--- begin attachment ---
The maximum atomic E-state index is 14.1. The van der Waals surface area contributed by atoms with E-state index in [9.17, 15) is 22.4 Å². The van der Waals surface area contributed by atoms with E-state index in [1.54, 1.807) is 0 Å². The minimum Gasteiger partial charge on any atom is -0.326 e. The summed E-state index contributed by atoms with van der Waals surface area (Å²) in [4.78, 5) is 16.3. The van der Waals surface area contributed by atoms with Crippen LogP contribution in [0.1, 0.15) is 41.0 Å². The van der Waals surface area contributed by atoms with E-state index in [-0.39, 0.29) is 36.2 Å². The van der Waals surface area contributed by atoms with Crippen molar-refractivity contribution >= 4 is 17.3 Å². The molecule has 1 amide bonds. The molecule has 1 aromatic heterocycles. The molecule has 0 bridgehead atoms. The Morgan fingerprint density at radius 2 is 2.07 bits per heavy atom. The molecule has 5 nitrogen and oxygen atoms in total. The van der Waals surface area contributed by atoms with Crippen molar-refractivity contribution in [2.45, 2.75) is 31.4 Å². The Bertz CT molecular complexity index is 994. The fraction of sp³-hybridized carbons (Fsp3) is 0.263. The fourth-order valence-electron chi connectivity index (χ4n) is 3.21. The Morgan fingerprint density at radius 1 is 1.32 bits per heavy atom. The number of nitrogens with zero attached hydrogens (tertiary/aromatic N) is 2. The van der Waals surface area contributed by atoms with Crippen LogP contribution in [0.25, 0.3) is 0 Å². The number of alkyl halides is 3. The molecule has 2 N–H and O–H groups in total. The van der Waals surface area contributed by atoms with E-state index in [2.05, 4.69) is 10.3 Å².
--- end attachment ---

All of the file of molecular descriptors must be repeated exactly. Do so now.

The maximum atomic E-state index is 14.1. The van der Waals surface area contributed by atoms with E-state index in [9.17, 15) is 22.4 Å². The van der Waals surface area contributed by atoms with E-state index in [1.54, 1.807) is 0 Å². The minimum Gasteiger partial charge on any atom is -0.326 e. The summed E-state index contributed by atoms with van der Waals surface area (Å²) in [4.78, 5) is 16.3. The van der Waals surface area contributed by atoms with Crippen LogP contribution in [0.1, 0.15) is 41.0 Å². The van der Waals surface area contributed by atoms with E-state index in [-0.39, 0.29) is 36.2 Å². The van der Waals surface area contributed by atoms with Crippen molar-refractivity contribution >= 4 is 17.3 Å². The molecule has 1 amide bonds. The molecule has 1 aromatic heterocycles. The molecule has 0 bridgehead atoms. The Morgan fingerprint density at radius 2 is 2.07 bits per heavy atom. The molecule has 5 nitrogen and oxygen atoms in total. The van der Waals surface area contributed by atoms with Crippen molar-refractivity contribution in [2.45, 2.75) is 31.4 Å². The Bertz CT molecular complexity index is 994. The fraction of sp³-hybridized carbons (Fsp3) is 0.263. The fourth-order valence-electron chi connectivity index (χ4n) is 3.21. The Morgan fingerprint density at radius 1 is 1.32 bits per heavy atom. The number of nitrogens with zero attached hydrogens (tertiary/aromatic N) is 2. The van der Waals surface area contributed by atoms with Crippen LogP contribution in [0.25, 0.3) is 0 Å². The number of alkyl halides is 3. The molecule has 2 N–H and O–H groups in total. The van der Waals surface area contributed by atoms with E-state index in [2.05, 4.69) is 10.3 Å².